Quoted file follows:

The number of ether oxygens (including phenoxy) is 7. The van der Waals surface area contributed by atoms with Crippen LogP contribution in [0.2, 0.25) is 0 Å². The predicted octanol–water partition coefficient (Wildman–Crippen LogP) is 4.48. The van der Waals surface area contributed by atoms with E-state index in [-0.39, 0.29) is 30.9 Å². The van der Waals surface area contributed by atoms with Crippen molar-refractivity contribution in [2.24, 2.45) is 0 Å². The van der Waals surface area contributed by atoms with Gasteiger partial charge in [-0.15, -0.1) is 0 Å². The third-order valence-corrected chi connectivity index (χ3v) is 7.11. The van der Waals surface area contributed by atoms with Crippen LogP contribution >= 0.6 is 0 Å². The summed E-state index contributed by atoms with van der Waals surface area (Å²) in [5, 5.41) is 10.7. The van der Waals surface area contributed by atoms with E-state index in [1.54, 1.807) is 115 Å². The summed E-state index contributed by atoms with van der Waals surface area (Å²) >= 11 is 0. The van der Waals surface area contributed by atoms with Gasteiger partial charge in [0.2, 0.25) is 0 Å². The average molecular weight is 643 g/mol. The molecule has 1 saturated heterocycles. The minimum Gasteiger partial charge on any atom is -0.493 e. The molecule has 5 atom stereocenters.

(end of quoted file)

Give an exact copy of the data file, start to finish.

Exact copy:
The number of ether oxygens (including phenoxy) is 7. The van der Waals surface area contributed by atoms with Crippen LogP contribution in [0.2, 0.25) is 0 Å². The predicted octanol–water partition coefficient (Wildman–Crippen LogP) is 4.48. The van der Waals surface area contributed by atoms with E-state index in [-0.39, 0.29) is 30.9 Å². The van der Waals surface area contributed by atoms with Crippen molar-refractivity contribution in [2.24, 2.45) is 0 Å². The van der Waals surface area contributed by atoms with Gasteiger partial charge in [-0.15, -0.1) is 0 Å². The third-order valence-corrected chi connectivity index (χ3v) is 7.11. The van der Waals surface area contributed by atoms with Crippen LogP contribution >= 0.6 is 0 Å². The summed E-state index contributed by atoms with van der Waals surface area (Å²) in [5, 5.41) is 10.7. The van der Waals surface area contributed by atoms with E-state index in [1.54, 1.807) is 115 Å². The summed E-state index contributed by atoms with van der Waals surface area (Å²) >= 11 is 0. The van der Waals surface area contributed by atoms with Gasteiger partial charge in [0.2, 0.25) is 0 Å². The average molecular weight is 643 g/mol. The molecule has 1 saturated heterocycles. The minimum Gasteiger partial charge on any atom is -0.493 e. The molecule has 5 atom stereocenters.